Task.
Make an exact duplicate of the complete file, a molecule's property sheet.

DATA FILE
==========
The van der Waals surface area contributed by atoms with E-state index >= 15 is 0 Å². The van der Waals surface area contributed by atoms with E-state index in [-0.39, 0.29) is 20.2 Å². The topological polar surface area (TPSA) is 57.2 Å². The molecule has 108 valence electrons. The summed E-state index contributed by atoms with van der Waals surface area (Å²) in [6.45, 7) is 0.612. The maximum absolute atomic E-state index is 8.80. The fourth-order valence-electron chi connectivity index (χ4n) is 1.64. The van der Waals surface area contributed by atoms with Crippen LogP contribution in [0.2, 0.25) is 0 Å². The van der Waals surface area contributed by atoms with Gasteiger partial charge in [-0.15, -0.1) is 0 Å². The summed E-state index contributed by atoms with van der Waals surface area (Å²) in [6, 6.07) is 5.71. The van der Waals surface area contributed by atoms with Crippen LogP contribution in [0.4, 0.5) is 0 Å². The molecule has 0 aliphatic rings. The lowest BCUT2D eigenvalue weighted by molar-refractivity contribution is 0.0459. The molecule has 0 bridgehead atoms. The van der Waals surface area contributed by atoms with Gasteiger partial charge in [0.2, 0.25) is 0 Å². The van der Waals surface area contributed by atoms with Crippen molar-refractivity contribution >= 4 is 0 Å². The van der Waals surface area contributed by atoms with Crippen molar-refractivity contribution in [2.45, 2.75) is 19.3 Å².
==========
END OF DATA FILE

The van der Waals surface area contributed by atoms with E-state index >= 15 is 0 Å². The van der Waals surface area contributed by atoms with E-state index in [-0.39, 0.29) is 20.2 Å². The topological polar surface area (TPSA) is 57.2 Å². The molecule has 108 valence electrons. The summed E-state index contributed by atoms with van der Waals surface area (Å²) in [6.45, 7) is 0.612. The maximum absolute atomic E-state index is 8.80. The fourth-order valence-electron chi connectivity index (χ4n) is 1.64. The van der Waals surface area contributed by atoms with Crippen LogP contribution in [0.2, 0.25) is 0 Å². The van der Waals surface area contributed by atoms with Gasteiger partial charge in [-0.15, -0.1) is 0 Å². The summed E-state index contributed by atoms with van der Waals surface area (Å²) in [6, 6.07) is 5.71. The van der Waals surface area contributed by atoms with Crippen LogP contribution in [0.4, 0.5) is 0 Å². The molecule has 0 aliphatic rings. The lowest BCUT2D eigenvalue weighted by molar-refractivity contribution is 0.0459. The molecule has 0 bridgehead atoms. The van der Waals surface area contributed by atoms with Gasteiger partial charge in [0.2, 0.25) is 0 Å². The van der Waals surface area contributed by atoms with Crippen molar-refractivity contribution >= 4 is 0 Å². The van der Waals surface area contributed by atoms with Crippen molar-refractivity contribution in [2.45, 2.75) is 19.3 Å².